Haiti's residents have turned to social networking websites to make appeals for news of loved ones or plead for aid for victims in the aftermath of Tuesday's earthquake.
Sites such as Facebook and Twitter have also been used to send first-hand reports and pictures as the powerful earthquake has all but destroyed traditional communication lines in the country.
The level of internet traffic on the disaster has been enormous. One Facebook user group called "Earthquake Haiti" grew by 60,000 members in less than 24 hours.
According to Twitter, four of the 10 most popular topics posted on the blogging site in the 24 hours after the quake, were related to Haiti, as photos from the Caribbean nation and calls for relief assistance spread rapidly on the site.
As the full extent of the disaster has begun to unfold, residents also posted pictures of those missing on Facebook, with hundreds of messages and pleas for information about friends and relatives.
Solidarity groups also sprang up on the site, with the Haitian diaspora mobilising to support their homeland with financial help and information.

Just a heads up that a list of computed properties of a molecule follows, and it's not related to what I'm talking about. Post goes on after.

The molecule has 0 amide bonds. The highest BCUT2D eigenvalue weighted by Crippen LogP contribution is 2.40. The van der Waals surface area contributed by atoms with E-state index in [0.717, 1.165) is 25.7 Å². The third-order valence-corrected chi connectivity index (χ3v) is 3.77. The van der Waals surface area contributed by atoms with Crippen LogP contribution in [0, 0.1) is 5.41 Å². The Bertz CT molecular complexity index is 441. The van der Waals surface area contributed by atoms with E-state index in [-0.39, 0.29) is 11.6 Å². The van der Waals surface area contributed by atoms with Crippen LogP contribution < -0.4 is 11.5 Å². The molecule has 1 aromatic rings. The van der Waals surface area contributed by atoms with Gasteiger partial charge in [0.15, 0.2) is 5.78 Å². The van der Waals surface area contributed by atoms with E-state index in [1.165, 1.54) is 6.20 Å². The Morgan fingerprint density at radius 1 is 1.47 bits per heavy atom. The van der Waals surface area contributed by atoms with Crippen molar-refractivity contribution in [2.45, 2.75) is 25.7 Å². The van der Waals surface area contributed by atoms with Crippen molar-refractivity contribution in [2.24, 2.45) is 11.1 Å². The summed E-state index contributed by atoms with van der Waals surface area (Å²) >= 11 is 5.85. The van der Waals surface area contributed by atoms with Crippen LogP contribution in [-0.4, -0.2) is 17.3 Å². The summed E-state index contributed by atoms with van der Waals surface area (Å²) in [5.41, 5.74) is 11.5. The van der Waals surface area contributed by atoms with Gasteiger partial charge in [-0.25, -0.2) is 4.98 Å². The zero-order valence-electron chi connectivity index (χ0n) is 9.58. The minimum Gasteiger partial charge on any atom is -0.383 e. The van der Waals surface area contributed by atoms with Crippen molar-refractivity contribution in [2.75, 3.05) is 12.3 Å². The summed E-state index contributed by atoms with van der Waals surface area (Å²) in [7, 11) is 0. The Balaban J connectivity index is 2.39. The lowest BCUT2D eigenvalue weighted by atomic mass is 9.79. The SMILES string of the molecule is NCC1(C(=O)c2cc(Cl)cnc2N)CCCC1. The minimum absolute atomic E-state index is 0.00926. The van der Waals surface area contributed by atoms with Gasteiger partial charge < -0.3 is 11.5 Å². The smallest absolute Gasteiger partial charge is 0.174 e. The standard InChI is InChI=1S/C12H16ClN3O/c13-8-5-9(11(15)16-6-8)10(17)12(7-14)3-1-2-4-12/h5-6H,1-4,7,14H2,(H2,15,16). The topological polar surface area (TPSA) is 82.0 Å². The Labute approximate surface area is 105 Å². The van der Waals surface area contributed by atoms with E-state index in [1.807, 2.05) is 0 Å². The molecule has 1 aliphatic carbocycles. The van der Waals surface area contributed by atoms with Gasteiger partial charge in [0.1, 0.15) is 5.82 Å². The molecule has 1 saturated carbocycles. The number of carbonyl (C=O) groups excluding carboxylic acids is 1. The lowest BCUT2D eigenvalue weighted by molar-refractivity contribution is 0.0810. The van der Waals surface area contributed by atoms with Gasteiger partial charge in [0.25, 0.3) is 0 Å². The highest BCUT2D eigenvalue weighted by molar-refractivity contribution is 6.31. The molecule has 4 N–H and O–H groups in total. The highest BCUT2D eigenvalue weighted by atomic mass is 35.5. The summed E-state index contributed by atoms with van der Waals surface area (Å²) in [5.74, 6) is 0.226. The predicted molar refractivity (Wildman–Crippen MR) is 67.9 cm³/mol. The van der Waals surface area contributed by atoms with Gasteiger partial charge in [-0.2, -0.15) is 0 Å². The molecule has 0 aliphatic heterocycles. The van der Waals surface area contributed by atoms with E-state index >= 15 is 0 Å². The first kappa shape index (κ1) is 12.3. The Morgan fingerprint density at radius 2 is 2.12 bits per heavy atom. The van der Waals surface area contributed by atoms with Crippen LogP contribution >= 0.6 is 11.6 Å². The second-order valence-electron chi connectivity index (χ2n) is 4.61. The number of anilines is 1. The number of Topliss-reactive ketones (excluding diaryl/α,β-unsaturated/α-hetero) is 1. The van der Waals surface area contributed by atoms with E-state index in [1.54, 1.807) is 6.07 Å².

Twitter was also deluged with messages on ways to "Help Haiti", which was one of the top 10 most popular topics on the site.
Relief efforts included sending money by text message to the American Red Cross and to Yele.org, a charity set up by Haitian-born singer Wyclef Jean.
However, the US Federal Bureau of Investigation (FBI) warned potential donors to be on the lookout for fraud schemes.
"The FBI today reminds internet users who receive appeals to donate money in the aftermath of Tuesday's earthquake in Haiti to apply a critical eye and do their due diligence before responding to those requests," the FBI said in a statement.
"Past tragedies and natural disasters have prompted individuals with criminal intent to solicit contributions purportedly for a charitable organisation and/or a good cause," it said.